Relaxation can look very different for different folks. For her 80th birthday, a landmark for which many of us might be content to kick back and celebrate, my mother-in-law organized a mule train and rode on horseback alongside eight grandchildren (and their parents) into the backcountry for four days of camping. She's fond of the saying "You can rest when you're dead." For some, a summer spent lounging on a white sand beach sounds luxurious, while for others, it sounds like torture—the furthest thing from relaxation imaginable.
What I think is common to all of us in our varied approaches to some good R&R is the need for a change in perspective. We all need the ability to pause, switch views, and try something different. This distance from our routines helps us all to see our day-to-day lives with greater clarity, whether we seek that through a little beachside lazing or an exhausting adventure.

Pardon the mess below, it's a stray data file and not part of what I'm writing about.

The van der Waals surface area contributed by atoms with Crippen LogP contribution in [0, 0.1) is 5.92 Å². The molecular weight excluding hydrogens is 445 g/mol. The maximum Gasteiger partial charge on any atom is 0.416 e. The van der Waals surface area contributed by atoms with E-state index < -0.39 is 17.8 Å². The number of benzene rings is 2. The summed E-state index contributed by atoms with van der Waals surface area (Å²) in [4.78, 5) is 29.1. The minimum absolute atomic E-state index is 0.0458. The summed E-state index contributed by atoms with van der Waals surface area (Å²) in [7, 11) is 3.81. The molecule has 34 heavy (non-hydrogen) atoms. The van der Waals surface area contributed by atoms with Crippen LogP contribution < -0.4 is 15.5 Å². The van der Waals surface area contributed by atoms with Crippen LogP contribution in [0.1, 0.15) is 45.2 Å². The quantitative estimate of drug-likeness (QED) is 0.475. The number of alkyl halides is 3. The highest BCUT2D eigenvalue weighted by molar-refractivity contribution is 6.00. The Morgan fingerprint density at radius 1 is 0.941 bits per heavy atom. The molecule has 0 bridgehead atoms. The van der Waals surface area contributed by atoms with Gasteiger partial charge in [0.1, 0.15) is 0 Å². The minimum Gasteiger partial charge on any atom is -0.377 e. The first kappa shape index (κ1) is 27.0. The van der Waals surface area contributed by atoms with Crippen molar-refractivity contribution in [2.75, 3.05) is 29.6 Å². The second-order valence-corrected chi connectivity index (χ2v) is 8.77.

In that spirit of making the most of the shift in perspective that summer allows us, we continue our tradition of bringing you new articles with fresh ideas for summer learning and growth, alongside some old favorites from the archives. In her new article "Summer Fun Makes a Better Teacher," resident explorer
This summer also brings a number of exciting new columnists into the SLC fold. In addition to Liz and Meghan assuming the helm of our Research into Practice column, we welcome
Whether you're off on a whirlwind trip or plan to spend these last weeks of summer in the hammock with a book, we hope you're getting the most from your brief break from routine and make SLC a part of it. I, for one, am heading off in the morning for a little island camping with the family—including my mother-in-law, of course.